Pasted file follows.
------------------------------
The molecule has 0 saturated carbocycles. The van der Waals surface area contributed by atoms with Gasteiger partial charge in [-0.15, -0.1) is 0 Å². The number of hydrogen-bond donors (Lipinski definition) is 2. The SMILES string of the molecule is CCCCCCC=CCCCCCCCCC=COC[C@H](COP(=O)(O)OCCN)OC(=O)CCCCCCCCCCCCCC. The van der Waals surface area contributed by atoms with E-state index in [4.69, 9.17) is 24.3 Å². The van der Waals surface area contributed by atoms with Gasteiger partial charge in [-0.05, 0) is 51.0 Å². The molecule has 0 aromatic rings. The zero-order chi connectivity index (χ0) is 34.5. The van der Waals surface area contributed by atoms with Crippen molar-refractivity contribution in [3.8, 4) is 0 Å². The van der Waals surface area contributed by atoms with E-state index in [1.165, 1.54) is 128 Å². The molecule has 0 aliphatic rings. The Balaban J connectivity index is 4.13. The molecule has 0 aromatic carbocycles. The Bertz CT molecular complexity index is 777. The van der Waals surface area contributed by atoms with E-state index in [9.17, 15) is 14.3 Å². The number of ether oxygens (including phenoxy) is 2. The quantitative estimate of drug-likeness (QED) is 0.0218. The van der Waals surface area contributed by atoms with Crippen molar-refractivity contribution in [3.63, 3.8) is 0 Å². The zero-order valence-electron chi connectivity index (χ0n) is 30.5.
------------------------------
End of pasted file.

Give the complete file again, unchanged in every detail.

The molecule has 0 saturated carbocycles. The van der Waals surface area contributed by atoms with Gasteiger partial charge in [-0.15, -0.1) is 0 Å². The number of hydrogen-bond donors (Lipinski definition) is 2. The SMILES string of the molecule is CCCCCCC=CCCCCCCCCC=COC[C@H](COP(=O)(O)OCCN)OC(=O)CCCCCCCCCCCCCC. The van der Waals surface area contributed by atoms with E-state index in [4.69, 9.17) is 24.3 Å². The van der Waals surface area contributed by atoms with Gasteiger partial charge in [-0.05, 0) is 51.0 Å². The molecule has 0 aromatic rings. The zero-order chi connectivity index (χ0) is 34.5. The van der Waals surface area contributed by atoms with Crippen molar-refractivity contribution in [3.8, 4) is 0 Å². The van der Waals surface area contributed by atoms with E-state index in [1.165, 1.54) is 128 Å². The molecule has 0 aliphatic rings. The Balaban J connectivity index is 4.13. The molecule has 0 aromatic carbocycles. The Bertz CT molecular complexity index is 777. The van der Waals surface area contributed by atoms with E-state index in [9.17, 15) is 14.3 Å². The number of ether oxygens (including phenoxy) is 2. The quantitative estimate of drug-likeness (QED) is 0.0218. The van der Waals surface area contributed by atoms with Crippen molar-refractivity contribution in [3.63, 3.8) is 0 Å². The zero-order valence-electron chi connectivity index (χ0n) is 30.5.